October 30, 2013

Ms. McCallie’s Letter of October 21, 2013

Dear Wilda,

This is a poem my Father, (Blake Haden) wrote when we were in Reedley, California in January, 1930.

We’d left Ava, MO in October, 1929, after selling our farm at the insistence of my Aunt Allie Huffman.  She was Dad’s only sister.  She had six other brothers, but my Dad was her favorite.

He,(my Dad) was a carpenter and a good one too and Aunt Allie said her other brothers were working my Dad to death, he was working for them daily from sun up to sun down for $.75 a day and it made Aunt Allie very angry at them for treating Daddy like that and she told them so.  And on this occasion, she’d just returned from California and came to see my Dad and says, “Blake, I want you to sell this ‘torn down’ farm and go to California with me.  You can make more there in one day than you can here in a month doing what you’re doing now.  So Daddy sold our farm, and bought a new 1929 Model A Ford Coach, paid $628.00 for it–full price then.  Can you imagine that?

But the car salesman (Harry Martin) at that time, says to my Dad, “Now Blake you tell me you have four young children at home and you’re going to where you’ve never been and you aren’t sure whether you’ll get work soon after you arrive there, so I suggest that you pay me $400.00 and keep the $228.00 for food, etc. in case you don’t get a job right away.  But in case that does or doesn’t happen, I’m going to give you the title to the car anyway, so’s you’ll not have any trouble as you cross the state lines of Missouri and Kansas, and etc.”  (Because) At that time it was a Federal Crime to cross a state line in a mortgaged car.  So Daddy did as the salesman asked him to and after arriving in California, Daddy didn’t find a job, as he looked and hunted everywhere, so he had to use the $228.00 for food, rent, and gas for the car.  And after a few weeks, ad detective came and took the car and put Daddy in jail, till my Grandpa and uncles, raised enough money to pay the $228.99 which took ten days.  And it just literally broke my heart to see my Daddy in jail.  So that’s when he wrote this poem that I’m sending you.  I’m telling you all of this sos’s you’ll know why Daddy was in jail.  I was so thrilled and happy when he got out.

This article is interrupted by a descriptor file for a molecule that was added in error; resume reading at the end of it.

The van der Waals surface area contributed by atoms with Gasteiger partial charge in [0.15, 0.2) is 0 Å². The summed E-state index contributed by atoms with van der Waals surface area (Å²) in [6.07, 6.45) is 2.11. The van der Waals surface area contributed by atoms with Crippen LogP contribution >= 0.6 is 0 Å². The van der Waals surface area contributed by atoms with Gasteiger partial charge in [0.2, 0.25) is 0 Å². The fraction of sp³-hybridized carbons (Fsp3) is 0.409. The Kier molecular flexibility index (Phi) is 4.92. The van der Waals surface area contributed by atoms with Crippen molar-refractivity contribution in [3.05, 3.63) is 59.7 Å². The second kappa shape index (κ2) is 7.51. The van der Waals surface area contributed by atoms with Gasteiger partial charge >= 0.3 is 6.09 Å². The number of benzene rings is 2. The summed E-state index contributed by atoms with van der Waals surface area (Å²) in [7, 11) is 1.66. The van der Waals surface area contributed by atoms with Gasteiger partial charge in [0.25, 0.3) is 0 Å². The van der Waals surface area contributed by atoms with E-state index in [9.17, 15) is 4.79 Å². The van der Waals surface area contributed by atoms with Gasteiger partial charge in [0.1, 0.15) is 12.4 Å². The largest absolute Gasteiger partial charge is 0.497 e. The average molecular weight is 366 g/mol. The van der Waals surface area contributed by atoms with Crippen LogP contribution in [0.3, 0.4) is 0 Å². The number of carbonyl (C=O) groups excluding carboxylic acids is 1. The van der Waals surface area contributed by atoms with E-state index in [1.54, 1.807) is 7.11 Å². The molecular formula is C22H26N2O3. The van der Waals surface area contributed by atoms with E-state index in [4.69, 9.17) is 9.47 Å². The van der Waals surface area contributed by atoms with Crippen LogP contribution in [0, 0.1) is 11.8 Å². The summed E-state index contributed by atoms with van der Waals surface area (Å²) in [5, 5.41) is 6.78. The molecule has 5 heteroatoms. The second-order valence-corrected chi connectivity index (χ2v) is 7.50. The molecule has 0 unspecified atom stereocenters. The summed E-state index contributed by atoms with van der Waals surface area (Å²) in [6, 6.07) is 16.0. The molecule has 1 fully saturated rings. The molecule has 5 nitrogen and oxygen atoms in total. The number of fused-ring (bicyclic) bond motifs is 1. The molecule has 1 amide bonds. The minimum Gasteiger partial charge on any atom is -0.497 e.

Tell Mrs. Henson, Hello for me and Thank you so much again. 

Please write again,

Sincerely, Ethel

The following poem was written in January 1930 by Blake Haden when we were in Reedley, California, to his parents, Rezin and Frances Haden.


Dearest Parents,

This is my lamentation.  Oh how I’ve lived my life
By following willful Satan, trying not to do the right.
My past life was so wasted, my road, oh how entwined
With briars, thorns and brambles, with sunlite it was not lined.
 
I walked through prayers of Christians, I heard them pray for me.
That I would be the Christian, that I had ought to be.
But yet I walked with Satan, in the road that is so wide
Heeding not the voice of Jesus as he walked so close beside.
 
Still I heeded not the voice, till it was most too late
And now a California prison holds me behind it’s gate.
So in the Reedley jail house, and the iron door is on me closed
My sins loomed up like mountains, I could not sleep in sweet repose.
 
Still I heard My Savior calling, in that sweet low tone
And about the hour of midnight, I heard Him Bid me come.
As on my knees I bended, my burdens how hard to bear
I prayed to Him for Mercy, religion seemed so near.
 
And my children, Oh! God bless them, how I long to teach them true.
Train them how to serve their master, Jesus Christ their Savior too!
May they never, oh no never walk the pathway that I’ve trod.
For it is a road of trouble, and is not the way of God.
 
Pray that I will walk the pathway, in the strait and narrow way.
Shunning all the snares, and pitfalls scattered all along the way.
Oh! My soul now feels so happy, All my sins are washed away.
Pray that I will do His bidding, till my body turns to clay.

This poem was recopied by his daughter
Ethel Haden McCallie, April 30th, 2001

March 25, 2010

2010 Skyline VFD Chili Supper

March 6th – Skyline Volunteer Fire Department Chili Supper

(click the flyer to enlarge)
Esther’s “Queen Star” quilt:
Skyline Ladies’ Auxiliary President Betty Dye presents the Queen Star Quilt
to winning ticket holder Terry Chastain of Ava. Terry is a New Member
of the Skyline VFD Fire Department and a welcome one.

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September 21, 2009

West Plains Wagon Club – 2009